The Steelers secondary has struggled in recent years, especially in the wake of the decline and retirement of safety Troy Polamalu and cornerback Ike Taylor. The Steelers need to add depth to their corps of defensive backs. Chargers safety Eric Weddle is a talented safety who has been in the NFL since 2007 when he was drafted in the second round.
Is Weddle the solution to the Steelers problems?
Bryan DeArdo: The Steelers should sign safety Eric Weddle
I think the Steelers should strongly consider signing Eric Weddle. While the team does have some young, budding stars, the Steelers are in "win now" mode, as Ben Roethlisberger will be 34 years old and entering his 13th NFL season this fall.
That being said, signing the 31-year-old Weddle makes sense. He's a proven veteran that has been praised in the past by Mike Tomlin for his instincts and overall approach to the position. Weddle is a very intelligent player, and should be able to mesh well with free safety Mike Mitchell and the rest of Pittsburgh's defensive backs.
While I wouldn't be opposed to the team drafting a safety--Ohio State's Vonn Bell, for example--the team could use a veteran presence at safety that won't need to go through the transition from adjusting to the pro game. Weddle could contribute right away, while the team could still have Robert Golden--who played well when called upon in 2015--seeing spot duty in the secondary.
Along with his intangibles, Weddle brings intangibles similar to the ones that DeAngelo Williams brought to Pittsburgh last season. Like Williams, Weddle is playing to win a Super Bowl ring after nine seasons without much playoff success in San Diego. Weddle would bring the attitude and energy conducive to winning, something that is always embraced in a city where winning championships is the standard, as well as the expectation.
Dani Bostick: The Steelers should not sign Eric Weddle
Weddle is one of the best safeties in the NFL today. His storied career has spanned a decade and has included five Pro Bowls, 849 tackles, 71 passes defensed, 19 interceptions, five forced fumbles, and four touchdowns. At 31, Weddle brings veteran experience and impressive statistics to the table, but he also brings several risks worth considering.
Though safeties can have long careers, Weddle's best years are likely behind him. Troy Polamalu retired in 2014 at the age of 33 after 11 seasons with the Pittsburgh Steelers. Polamalu was Defensive Player of the Year in 2010. That was one of his best seasons ever, but also the beginning of his decline. He missed half of the 2012 season with a calf injury. In 2013 he made several brilliant plays, but overall the magic of Troy Polamalu had largely faded at that point.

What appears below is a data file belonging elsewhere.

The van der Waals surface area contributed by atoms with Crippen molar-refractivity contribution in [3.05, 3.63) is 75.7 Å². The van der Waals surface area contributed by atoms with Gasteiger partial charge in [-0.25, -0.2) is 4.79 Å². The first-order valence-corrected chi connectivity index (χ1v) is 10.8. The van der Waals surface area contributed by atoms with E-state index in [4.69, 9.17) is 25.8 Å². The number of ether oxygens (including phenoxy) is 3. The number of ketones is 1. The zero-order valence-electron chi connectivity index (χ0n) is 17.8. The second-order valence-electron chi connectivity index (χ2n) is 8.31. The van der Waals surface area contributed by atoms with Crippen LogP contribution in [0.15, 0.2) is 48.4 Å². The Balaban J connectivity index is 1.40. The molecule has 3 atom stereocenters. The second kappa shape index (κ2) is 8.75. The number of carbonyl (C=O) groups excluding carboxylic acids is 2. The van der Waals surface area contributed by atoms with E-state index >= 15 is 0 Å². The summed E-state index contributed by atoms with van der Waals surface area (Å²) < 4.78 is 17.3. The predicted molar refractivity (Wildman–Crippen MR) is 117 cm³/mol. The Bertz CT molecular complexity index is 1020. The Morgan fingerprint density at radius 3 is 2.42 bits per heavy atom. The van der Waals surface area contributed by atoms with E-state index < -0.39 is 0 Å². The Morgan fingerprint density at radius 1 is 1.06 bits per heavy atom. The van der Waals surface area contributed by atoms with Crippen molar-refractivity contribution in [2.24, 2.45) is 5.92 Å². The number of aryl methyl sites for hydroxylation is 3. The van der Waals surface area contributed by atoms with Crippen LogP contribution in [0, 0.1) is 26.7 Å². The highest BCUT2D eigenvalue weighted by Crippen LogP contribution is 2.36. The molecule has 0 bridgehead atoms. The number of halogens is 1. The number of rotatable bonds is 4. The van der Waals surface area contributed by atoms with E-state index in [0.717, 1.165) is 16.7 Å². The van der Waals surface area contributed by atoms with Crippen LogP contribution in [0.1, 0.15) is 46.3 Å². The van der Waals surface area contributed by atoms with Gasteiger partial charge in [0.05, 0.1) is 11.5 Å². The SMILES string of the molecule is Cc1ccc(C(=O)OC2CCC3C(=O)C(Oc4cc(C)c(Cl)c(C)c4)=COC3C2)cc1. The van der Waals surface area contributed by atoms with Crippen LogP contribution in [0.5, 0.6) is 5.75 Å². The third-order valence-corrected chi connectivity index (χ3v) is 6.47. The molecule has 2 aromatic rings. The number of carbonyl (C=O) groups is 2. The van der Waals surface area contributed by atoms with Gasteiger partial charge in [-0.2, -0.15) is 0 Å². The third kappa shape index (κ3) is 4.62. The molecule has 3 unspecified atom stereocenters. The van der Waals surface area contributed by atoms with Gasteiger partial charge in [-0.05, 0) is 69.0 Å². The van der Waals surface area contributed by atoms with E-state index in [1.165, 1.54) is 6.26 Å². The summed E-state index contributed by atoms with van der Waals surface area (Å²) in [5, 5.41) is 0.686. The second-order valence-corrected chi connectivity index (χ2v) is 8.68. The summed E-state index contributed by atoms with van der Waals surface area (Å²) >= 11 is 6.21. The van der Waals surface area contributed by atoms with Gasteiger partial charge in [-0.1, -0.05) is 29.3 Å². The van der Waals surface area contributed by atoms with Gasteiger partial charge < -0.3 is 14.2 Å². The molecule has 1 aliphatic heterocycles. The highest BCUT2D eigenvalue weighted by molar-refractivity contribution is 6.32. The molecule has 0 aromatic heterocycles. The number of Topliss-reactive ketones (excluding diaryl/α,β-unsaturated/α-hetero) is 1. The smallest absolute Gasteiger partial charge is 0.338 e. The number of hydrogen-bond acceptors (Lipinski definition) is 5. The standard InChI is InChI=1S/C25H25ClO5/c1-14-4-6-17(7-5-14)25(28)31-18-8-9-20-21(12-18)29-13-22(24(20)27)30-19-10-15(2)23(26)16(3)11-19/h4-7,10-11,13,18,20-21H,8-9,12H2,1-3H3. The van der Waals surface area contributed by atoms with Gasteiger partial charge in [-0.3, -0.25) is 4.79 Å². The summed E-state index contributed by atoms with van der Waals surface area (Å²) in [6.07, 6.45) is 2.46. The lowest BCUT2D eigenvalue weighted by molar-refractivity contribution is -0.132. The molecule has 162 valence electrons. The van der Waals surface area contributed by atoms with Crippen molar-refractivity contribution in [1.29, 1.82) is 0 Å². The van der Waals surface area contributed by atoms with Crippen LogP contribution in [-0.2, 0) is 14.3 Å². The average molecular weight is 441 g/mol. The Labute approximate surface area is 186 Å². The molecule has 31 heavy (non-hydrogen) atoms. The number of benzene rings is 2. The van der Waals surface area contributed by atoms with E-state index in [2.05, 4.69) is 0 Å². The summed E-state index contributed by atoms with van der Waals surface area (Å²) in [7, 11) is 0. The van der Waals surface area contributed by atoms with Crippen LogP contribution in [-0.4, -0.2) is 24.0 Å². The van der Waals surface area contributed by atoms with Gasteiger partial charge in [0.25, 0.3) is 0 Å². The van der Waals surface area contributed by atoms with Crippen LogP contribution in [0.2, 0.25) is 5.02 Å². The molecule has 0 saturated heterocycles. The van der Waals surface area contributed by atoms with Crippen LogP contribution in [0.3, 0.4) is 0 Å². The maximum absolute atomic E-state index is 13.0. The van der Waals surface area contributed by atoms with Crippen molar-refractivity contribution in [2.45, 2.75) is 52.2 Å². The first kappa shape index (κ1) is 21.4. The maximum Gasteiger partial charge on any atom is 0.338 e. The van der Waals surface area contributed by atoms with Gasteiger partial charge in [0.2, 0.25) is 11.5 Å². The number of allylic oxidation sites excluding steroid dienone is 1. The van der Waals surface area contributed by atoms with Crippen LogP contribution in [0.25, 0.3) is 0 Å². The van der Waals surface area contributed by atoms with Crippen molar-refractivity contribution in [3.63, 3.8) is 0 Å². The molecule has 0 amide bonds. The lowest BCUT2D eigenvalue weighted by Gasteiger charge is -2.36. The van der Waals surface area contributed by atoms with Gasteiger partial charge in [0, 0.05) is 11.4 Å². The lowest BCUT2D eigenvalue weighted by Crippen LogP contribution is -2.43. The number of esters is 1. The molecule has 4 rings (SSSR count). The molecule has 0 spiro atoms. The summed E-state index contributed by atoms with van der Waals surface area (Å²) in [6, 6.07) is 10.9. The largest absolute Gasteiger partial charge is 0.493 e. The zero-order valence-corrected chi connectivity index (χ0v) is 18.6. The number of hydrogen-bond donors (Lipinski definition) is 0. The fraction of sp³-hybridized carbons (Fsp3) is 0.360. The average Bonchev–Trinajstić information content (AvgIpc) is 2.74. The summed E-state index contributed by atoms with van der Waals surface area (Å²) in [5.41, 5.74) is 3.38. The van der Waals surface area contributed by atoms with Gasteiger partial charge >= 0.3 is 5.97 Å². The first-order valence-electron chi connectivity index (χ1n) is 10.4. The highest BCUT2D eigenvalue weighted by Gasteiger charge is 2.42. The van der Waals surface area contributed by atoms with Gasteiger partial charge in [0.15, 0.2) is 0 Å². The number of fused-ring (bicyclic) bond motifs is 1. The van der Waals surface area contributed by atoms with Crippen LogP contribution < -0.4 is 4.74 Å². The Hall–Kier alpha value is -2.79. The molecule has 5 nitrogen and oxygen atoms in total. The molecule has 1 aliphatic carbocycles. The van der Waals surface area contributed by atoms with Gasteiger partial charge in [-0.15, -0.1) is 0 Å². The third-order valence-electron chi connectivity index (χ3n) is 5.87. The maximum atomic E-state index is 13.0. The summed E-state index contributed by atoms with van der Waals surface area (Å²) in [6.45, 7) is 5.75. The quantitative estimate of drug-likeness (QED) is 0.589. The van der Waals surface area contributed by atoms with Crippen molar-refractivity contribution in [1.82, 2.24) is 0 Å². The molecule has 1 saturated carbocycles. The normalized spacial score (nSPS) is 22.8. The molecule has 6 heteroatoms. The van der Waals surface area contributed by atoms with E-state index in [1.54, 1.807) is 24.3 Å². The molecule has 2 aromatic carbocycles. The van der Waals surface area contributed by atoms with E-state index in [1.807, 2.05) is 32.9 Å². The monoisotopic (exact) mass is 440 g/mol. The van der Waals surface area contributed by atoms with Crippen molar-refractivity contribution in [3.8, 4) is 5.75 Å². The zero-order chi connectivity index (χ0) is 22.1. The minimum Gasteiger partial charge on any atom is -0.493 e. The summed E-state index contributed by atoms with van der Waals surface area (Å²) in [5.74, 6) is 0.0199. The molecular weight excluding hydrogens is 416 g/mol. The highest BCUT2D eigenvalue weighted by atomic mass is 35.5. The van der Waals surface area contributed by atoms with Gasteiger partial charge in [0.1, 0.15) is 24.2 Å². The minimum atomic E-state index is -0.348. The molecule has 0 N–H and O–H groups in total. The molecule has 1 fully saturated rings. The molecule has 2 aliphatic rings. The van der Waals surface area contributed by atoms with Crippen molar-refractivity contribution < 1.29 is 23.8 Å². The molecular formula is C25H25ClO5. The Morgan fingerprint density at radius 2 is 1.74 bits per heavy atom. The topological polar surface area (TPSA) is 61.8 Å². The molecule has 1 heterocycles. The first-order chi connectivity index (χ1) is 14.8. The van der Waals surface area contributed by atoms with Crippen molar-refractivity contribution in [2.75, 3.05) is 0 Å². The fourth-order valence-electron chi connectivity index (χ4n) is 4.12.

Weddle had a weak 2015 season, and given his age, there is no guarantee that he will bounce back and be the difference-maker that the Steelers so desperately need. Weddle has also struggled with injury. With Mike Mitchell finally healthy, do the Steelers really want to bring someone on board who ended up on injured reserve last season? There are too many risks and unknowns given the salary Weddle is likely to demand.
Instead of signing Weddle, the Steelers should pad their secondary with younger talent. In football years, Weddle is already old. The 2016 draft class is fraught with talent at secondary, and it is important to note that Weddle, one of the best safeties in recent years, was a second round pick. Ideally, the Steelers will draft wisely and find the future of the secondary in a young player, instead of relying on someone who was great once upon a time.
This season, the Steelers will see if their 2015 second-round draft pick, cornerback Senquez Golson, lives up to the hype. They will also need to evaluate whether or not it is wise to replace Carnell Lake with a more effective defensive backs coach.
Weddle is an awesome safety, but he represents the league's past, not its future. The Steelers recently lost several defensive backs to retirement. It doesn't make sense to bring a player aboard who will delay the procurement and development of younger talent. The Steelers cannot afford such an expensive, high-risk gamble at this point.